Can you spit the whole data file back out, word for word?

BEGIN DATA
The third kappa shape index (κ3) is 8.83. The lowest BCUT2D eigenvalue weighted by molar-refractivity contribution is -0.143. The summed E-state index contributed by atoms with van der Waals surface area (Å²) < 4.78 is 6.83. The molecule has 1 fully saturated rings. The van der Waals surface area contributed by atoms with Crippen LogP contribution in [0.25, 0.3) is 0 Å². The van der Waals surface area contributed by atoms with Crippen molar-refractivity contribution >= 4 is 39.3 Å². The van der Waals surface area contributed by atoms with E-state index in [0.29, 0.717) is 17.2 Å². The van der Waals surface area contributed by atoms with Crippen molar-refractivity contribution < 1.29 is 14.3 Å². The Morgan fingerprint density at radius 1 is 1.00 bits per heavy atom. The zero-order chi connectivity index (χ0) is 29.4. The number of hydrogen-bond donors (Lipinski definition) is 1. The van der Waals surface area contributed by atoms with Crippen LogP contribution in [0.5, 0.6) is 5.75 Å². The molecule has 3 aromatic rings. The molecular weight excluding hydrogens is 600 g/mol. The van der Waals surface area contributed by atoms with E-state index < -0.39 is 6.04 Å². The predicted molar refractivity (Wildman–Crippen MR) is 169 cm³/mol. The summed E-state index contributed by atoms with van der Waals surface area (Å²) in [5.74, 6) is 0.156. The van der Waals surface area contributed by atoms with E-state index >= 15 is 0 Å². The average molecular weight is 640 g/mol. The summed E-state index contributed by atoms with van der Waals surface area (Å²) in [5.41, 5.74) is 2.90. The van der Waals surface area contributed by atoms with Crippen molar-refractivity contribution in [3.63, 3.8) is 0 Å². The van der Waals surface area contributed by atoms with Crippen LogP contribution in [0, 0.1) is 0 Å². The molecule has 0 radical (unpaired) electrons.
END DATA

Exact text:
The third kappa shape index (κ3) is 8.83. The lowest BCUT2D eigenvalue weighted by molar-refractivity contribution is -0.143. The summed E-state index contributed by atoms with van der Waals surface area (Å²) < 4.78 is 6.83. The molecule has 1 fully saturated rings. The van der Waals surface area contributed by atoms with Crippen LogP contribution in [0.25, 0.3) is 0 Å². The van der Waals surface area contributed by atoms with Crippen molar-refractivity contribution >= 4 is 39.3 Å². The van der Waals surface area contributed by atoms with E-state index in [0.29, 0.717) is 17.2 Å². The van der Waals surface area contributed by atoms with Crippen molar-refractivity contribution < 1.29 is 14.3 Å². The Morgan fingerprint density at radius 1 is 1.00 bits per heavy atom. The zero-order chi connectivity index (χ0) is 29.4. The number of hydrogen-bond donors (Lipinski definition) is 1. The van der Waals surface area contributed by atoms with Crippen LogP contribution in [0.5, 0.6) is 5.75 Å². The molecule has 3 aromatic rings. The molecular weight excluding hydrogens is 600 g/mol. The van der Waals surface area contributed by atoms with E-state index < -0.39 is 6.04 Å². The predicted molar refractivity (Wildman–Crippen MR) is 169 cm³/mol. The summed E-state index contributed by atoms with van der Waals surface area (Å²) in [5.74, 6) is 0.156. The van der Waals surface area contributed by atoms with E-state index >= 15 is 0 Å². The average molecular weight is 640 g/mol. The summed E-state index contributed by atoms with van der Waals surface area (Å²) in [5.41, 5.74) is 2.90. The van der Waals surface area contributed by atoms with Crippen molar-refractivity contribution in [3.63, 3.8) is 0 Å². The van der Waals surface area contributed by atoms with Crippen LogP contribution in [0, 0.1) is 0 Å². The molecule has 0 radical (unpaired) electrons.